It is important to consider how addiction to drugs begins. “Genetics accounts for approximately half of an individual’s vulnerability to addiction, including effects of the environment on gene function and expression” (Volkow). This basically means that once a person is exposed to drugs, they are more likely to become addicted to drugs after that exposure if their genes make them more vulnerable to addiction. Consequently, not every person who is exposed to drugs will develop an addiction because they do not have the genetic make-up that makes them an addictive person, meaning that: “…predisposing genes interact with [exposure to drugs] and other environmental factors to create vulnerability” (Volkow). People cannot change their genetic make-up to prevent themselves from becoming addicted to drugs. They can only limit their exposure to a drug filled...
... middle of paper ...
...ue, rather than as a criminal activity that deserves punishment, would be more effective in preventing people from relapsing into drug use by showing them the support they need to fight their drug addiction.
• "Definition of Addiction." Definition of Addiction. American Society of Addiction Medicine, 19 Apr. 2011. Web. 31 Mar. 2014.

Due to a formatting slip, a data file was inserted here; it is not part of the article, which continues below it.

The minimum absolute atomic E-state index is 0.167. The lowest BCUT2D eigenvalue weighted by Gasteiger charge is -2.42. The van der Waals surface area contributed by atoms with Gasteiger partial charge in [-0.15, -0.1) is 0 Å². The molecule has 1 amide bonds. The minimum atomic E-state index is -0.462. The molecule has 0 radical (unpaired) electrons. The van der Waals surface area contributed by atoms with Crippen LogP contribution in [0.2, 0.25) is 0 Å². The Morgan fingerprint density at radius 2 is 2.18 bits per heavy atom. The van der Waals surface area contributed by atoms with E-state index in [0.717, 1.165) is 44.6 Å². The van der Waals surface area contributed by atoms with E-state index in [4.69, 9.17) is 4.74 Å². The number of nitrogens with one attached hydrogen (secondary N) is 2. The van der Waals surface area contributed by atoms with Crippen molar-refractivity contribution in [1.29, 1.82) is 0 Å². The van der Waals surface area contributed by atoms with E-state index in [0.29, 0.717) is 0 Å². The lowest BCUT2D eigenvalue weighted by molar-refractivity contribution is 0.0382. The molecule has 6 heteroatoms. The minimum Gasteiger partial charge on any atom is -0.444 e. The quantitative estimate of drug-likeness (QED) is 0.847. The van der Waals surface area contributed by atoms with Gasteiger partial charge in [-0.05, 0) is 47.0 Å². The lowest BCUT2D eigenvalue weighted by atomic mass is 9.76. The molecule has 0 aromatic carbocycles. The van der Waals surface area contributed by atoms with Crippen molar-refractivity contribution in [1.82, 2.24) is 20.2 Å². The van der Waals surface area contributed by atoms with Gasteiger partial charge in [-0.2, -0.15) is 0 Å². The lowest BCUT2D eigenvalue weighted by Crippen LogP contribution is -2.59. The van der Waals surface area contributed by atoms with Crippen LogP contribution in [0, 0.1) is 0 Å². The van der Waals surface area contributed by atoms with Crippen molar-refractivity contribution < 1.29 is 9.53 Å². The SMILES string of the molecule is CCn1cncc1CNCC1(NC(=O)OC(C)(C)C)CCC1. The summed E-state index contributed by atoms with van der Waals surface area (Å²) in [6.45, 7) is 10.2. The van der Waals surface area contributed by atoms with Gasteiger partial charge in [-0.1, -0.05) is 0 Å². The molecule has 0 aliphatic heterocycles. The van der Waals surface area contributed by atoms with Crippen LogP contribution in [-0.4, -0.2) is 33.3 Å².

• "DrugFacts: Understanding Drug Abuse and Addiction." National Institute on Drug Abuse (NIDA). N.p., Nov. 2012. Web. 01 Apr. 2014.
• Volkow, Nora, M.D. "The Brain: Understanding Neurobiology." The Brain—The Essence of Drug Addiction. National Institute on Drug Abuse, n.d. Web. 01 Apr. 2014.
Need Writing Help?
Get feedback on grammar, clarity, concision and logic instantly.Check your paper »
- Based on personal experience, as well as my understanding of the psychopharmacology of drug addiction, I agree with Dr. Kevin T. McCauly’s perspective of drug addiction as a disease. The neuroscience behind what occurs when a drug enters the system revolves around brain anatomy and brain chemistry. Just like mixing chemicals in a test tube and watching what sparks or smoke emanate, drug use—despite legality, origin, therapeutic use, or mechanism of action—is a science experiment we perform in our own bodies.... [tags: Drug addiction, Addiction, Nicotine, Dopamine]
1052 words (3 pages)
- Drug addiction is a disease that is sweeping all across the United States of America as well as many different countries. Drug addiction is a disease that effect people from different backgrounds and races. Although drug abuse is considered as a disease, a lot of people do not classify drug addiction as a disease, however, I do. While there is more severe life threating diseases, drug addiction is still one disease that is responsible for one in four deaths in the world. According to merriam-webter.com a disease is an illness that affects a person, animal, or plant: a condition that prevents the body or mind from working normally.... [tags: Drug addiction, Drug abuse, Addiction, Brain]